Longer growing seasons and warmer summers may increase the rate of vegetative colonization to sites that have bare mineral soil exposure, reducing opportunities for erosion (i.e.: skid trails, uprooted trees, road shoulders, ditches, etc.).
Some forest management activities may be able to be shifted to summer dry conditions. Lower stream levels and flows during the late summer and early fall may reduce the potential impacts of harvesting near wetlands, or utilizing stream crossings.
A shift in a species composition that favors oak-hickory may increase to quality and value of the timber produced leading to products that remove carbon from the active pool for longer periods of time.

Adaptation Actions

The DCR forester responsible for preparing this timber sale used the Adaptation Workbook to identify how the proposed timber sale could help the area to adapt to climate change. These actions largely centered on increasing the resilience of the stand by encouraging diversity and complexity.

Area/TopicApproachTactics
Entire timber sale
5.1. Promote diverse age classes.
5.2. Maintain and restore diversity of native species.
5.3. Retain biological legacies.
Use group selection and gap selection methods to move stands towards uneven-aged conditions. Thinning operations are done with a variable density and designed to promote the healthiest and most vigorous trees.
Large legacy trees are left within the stands.
2.1. Maintain or improve the ability of forests to resist pests and pathogens.
2.2. Prevent the introduction and establishment of invasive plant species and remove existing invasive species.
Install canopy gaps or rows that are large enough to encourage recruitment by a range of species.
Emphasize the removal of species that are sensitive to insect pests and forests diseases, provided they are not listed as threatened or of a unique of specific value; for example, a food source for a listed wildlife species.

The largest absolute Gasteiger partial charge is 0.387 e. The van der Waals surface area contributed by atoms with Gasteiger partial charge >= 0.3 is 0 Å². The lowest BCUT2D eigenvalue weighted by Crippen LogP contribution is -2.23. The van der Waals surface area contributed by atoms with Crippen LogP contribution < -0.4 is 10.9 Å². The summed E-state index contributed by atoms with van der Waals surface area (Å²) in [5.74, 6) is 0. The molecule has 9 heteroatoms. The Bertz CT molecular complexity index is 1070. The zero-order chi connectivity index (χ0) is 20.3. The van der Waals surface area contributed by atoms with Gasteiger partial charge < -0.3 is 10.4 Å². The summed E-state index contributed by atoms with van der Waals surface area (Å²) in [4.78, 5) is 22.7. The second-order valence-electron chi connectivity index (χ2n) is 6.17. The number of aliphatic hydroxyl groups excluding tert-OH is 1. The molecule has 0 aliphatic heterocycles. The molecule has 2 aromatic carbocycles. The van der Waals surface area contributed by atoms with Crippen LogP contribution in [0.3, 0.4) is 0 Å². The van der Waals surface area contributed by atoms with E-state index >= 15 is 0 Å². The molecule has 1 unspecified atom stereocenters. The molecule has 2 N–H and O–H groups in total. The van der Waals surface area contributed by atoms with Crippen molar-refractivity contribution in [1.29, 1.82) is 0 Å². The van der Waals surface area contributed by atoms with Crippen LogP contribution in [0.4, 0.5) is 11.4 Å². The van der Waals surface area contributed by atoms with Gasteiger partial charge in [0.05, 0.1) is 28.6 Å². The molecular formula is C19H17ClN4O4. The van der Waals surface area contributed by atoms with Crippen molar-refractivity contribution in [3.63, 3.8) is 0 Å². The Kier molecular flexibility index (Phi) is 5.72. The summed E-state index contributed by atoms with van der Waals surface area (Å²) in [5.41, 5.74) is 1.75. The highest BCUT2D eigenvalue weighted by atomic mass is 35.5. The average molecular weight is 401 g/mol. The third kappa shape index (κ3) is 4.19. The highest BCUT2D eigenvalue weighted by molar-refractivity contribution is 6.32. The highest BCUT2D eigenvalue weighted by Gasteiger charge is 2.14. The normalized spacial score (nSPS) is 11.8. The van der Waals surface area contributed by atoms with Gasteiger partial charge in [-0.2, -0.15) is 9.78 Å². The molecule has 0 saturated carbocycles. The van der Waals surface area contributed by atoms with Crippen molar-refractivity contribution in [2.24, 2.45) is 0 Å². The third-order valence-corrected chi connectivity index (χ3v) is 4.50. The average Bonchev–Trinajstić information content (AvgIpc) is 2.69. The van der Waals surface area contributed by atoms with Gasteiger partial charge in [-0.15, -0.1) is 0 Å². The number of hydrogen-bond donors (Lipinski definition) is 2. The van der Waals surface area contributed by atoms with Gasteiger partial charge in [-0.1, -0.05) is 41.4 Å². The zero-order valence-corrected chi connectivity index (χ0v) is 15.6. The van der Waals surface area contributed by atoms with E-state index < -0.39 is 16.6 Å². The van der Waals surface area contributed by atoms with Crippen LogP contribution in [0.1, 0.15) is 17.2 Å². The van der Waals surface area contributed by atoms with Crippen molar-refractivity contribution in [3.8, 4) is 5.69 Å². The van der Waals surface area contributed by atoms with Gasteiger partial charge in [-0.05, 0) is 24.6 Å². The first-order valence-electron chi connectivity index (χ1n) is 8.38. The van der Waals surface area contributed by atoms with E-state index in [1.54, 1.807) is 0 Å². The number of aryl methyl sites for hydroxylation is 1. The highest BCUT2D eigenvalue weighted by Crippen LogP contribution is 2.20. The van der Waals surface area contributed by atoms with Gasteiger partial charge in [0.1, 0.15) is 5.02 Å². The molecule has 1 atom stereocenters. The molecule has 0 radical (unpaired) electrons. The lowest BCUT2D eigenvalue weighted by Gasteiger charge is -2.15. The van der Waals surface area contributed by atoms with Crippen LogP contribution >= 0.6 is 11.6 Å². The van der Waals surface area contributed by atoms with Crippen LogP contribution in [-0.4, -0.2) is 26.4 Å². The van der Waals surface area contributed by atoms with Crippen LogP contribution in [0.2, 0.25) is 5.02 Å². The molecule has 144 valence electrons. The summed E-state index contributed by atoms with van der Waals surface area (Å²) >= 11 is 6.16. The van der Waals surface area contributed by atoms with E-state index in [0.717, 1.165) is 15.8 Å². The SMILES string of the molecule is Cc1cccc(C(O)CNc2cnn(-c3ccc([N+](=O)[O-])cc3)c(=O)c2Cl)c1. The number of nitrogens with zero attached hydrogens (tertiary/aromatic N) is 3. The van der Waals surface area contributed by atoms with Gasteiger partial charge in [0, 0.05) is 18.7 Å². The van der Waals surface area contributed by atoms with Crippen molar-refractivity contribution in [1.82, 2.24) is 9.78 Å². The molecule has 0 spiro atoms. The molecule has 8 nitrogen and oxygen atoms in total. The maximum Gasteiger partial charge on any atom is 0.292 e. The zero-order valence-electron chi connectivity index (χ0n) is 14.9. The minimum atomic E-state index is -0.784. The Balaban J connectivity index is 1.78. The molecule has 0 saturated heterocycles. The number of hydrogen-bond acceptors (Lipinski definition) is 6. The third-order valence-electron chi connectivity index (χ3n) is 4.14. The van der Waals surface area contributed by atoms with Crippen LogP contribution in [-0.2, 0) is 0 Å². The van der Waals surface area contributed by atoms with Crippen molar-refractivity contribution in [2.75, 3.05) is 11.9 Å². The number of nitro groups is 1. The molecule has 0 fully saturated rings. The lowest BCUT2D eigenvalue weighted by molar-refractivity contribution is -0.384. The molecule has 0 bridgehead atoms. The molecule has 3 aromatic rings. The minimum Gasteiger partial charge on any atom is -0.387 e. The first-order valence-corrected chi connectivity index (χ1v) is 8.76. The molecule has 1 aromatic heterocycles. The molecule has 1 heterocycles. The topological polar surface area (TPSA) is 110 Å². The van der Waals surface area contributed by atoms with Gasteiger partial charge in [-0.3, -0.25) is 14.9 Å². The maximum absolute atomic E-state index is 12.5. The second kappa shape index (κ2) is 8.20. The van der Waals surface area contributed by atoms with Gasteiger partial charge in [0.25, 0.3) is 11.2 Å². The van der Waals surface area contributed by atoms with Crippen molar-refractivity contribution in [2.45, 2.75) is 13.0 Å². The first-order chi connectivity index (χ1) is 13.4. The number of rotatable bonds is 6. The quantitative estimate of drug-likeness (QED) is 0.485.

Require harvesting equipment to be cleaned prior to arriving on-site.
1.1 Reduce impacts to soils and nutrient cycling.
1.2. Maintain or restore hydrology.
Use forestry Best Management Practices to protect water features.
Conduct operations in only frozen or very dry conditions.
Norway spruce plantations
3.1. Alter forest structure or composition to reduce risk or severity of wildfire.
3.4. Promptly revegetate sites after disturbance.
Thin the Norway spruce plantations with rows oriented east-west since the most damaging winds typically come from the north.
Ensure that the site has regenerated with target species.

Monitoring

Several monitoring items were identified to help inform future management, including:
Ensure the regeneration of desirable hardwood and softwood species at a rate of 500+ stems per acre.
Continue to monitor erosion and site recovery.
Monitor competition with American beech infected with beech bark disease and exotic vegetation invasion.
Sample residual stem densities at 5 years after harvest in order to track both loss and recruitment of desirable species 5” and over at DBH.

Project Photos

Click to enlarge photos

High water in a vernal pool in a northern hardwood forest
northern hardwood forest
remnant stone wall in the forest
Norway spruce plantation forest

Project Documents

Next Steps

Several next steps have been identified for the implementation of the timber sale, including designating the location of filter strips, archeological/cultural resources, major skid trails, landings, final sale boundary, and timber to be harvested. The forester working on the project will file a final cutting plan with the Massachusetts Dept. of Conservation and Recreation and organize a public tour of the project area. All sale activities, including post-harvest inspections, are expected to be completed within 3 years.

Learn More

To learn more about this project, contact Maria

Keywords

Upland hardwoods, Early-successional habitat

Last Updated

Thursday, March 2, 2017